POSTED 8 SEPTEMBER 2005
Hurricanes: A global warming connection?
A series of horrific hurricanes in the Atlantic, capped by the cataclysmic Katrina, raises the question: Are hurricanes getting stronger now that global warming has started? Before we explore the relationship, let's recall some hurricane fundamentals:
Hurricanes are tropical cyclones -- rotating storms that develop in the tropics -- with winds exceeding 75 mph.
Tropical cyclones are driven by energy contained in water that evaporates from the warm sea surface.
Hurricanes don't develop when the sea-surface temperature is below about 26° C.
Given these facts, you might think that the warming ocean, heated by the global-warming effect of greenhouse gases, would lead to more hurricanes -- and more intense hurricanes. But while the greenhouse effect has warmed the globe by about 0.5°C, hurricanes (called typhoons in the Pacific) have not grown more common. Reflecting a consensus among climatologists, Kerry Emanuel, a professor of meteorology at the Massachusetts Institute of Technology, wrote: "There is no detectable trend in the global annual frequency of tropical cyclones" in historic data that would indicate that hurricanes are growing more common on the warming Earth (see "Increasing Destructiveness..." in the bibliography).
But what about hurricane intensity? When you turn the heat up under a stewpot of gumbo, the prawns, chilies and okra start sloshing around with extra vigor. If you turn up the planetary thermostat, does that happen with hurricanes?
Let's cleave the question: Have hurricanes gotten stronger now that greenhouse gases have warmed the planet? Will hurricanes get stronger as the globe warms further?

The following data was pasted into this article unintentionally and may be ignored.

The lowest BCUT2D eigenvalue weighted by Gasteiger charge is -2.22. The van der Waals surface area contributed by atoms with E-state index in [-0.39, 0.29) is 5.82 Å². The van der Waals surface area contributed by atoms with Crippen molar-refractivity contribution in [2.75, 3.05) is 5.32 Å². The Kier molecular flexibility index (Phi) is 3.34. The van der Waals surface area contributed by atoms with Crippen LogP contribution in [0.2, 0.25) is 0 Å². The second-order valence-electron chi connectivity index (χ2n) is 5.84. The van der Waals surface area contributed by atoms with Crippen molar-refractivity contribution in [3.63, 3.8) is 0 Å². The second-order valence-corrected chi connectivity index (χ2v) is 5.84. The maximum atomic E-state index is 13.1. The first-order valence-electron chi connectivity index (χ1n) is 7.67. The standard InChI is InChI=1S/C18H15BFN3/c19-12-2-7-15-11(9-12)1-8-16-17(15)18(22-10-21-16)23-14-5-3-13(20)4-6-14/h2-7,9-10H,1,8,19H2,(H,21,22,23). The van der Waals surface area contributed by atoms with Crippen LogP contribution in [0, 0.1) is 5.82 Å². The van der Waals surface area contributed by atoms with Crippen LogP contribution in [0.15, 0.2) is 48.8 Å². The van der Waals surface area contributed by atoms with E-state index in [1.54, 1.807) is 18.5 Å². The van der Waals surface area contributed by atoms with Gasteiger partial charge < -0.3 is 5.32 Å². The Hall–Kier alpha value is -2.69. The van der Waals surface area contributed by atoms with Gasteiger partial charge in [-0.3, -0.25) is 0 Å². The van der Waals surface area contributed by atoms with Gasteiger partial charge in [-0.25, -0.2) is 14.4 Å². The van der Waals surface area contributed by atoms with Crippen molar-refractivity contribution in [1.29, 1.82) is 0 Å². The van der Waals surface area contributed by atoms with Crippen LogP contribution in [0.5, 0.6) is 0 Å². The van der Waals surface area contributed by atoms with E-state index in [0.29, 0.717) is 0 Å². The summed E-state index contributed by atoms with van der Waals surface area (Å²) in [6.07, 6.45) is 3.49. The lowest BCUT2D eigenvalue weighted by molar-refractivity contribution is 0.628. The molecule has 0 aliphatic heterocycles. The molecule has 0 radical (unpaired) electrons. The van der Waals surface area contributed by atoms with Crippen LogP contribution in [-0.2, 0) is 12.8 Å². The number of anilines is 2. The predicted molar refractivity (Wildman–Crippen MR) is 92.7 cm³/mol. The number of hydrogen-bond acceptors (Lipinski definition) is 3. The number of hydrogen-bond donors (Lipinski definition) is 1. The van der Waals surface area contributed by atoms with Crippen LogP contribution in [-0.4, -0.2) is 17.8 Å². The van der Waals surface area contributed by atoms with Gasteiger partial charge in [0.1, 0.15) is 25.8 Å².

Warming and storming in the real world
Two months ago, the answer to the first question was, we expect stronger hurricanes, but the data doesn't show an increase in intensity. Then, about a month before Hurricane Katrina, Emanuel published a major study showing a significant increase in hurricane power over the past 30 years. Emanuel looked at records of wind speed and hurricane duration from 558 Atlantic hurricanes, and 1,557 Pacific hurricanes. To calculate energy production, he multiplied wind speed by itself three times, then factored in how many hours the hurricane lasted. (Wind speed cubed correlates well with hurricane damage.)
Overall, Emanuel found that by his measure, hurricane power had more than doubled in the past 30 years in the Atlantic, and almost as much in the Pacific. And when he graphed intensity against the temperature of the ocean surface, the lines were similar. "It shows a big upward trend, globally, beginning in the 1970s, that's very much in concert with tropical ocean temperature," Emanuel told us.
. Data from "Increasing Destructiveness ..." (see bibliography).
Tellingly, the results were similar in the tropical Atlantic, the Western Pacific and the Southern Hemisphere, he said. "What give us confidence is that, in the three major places where we have hurricanes... the trend is upward, and the same magnitude." Regarding the intensity index and sea-surface temperature, he added, "It would really be a coincidence if these happened to covary [move together] in all the places you look."
But could hurricanes get almost twice as strong from a sea-surface warming of just 0.5° Celsius? Apparently. ".5 degree doesn't sound like much," Emanuel said, "but given the actual heat content of the tropical ocean, that is an awful lot, a big change. It has produced a temperature in the tropical ocean that is warmer than in the last several thousand years."
And half a degree is a lot less than the 1.7° C rise in sea-surface temperature that several climate models have projected for late the 21st century, after atmospheric carbon-dioxide has doubled. (We'll get to the predictions about future hurricanes shortly.)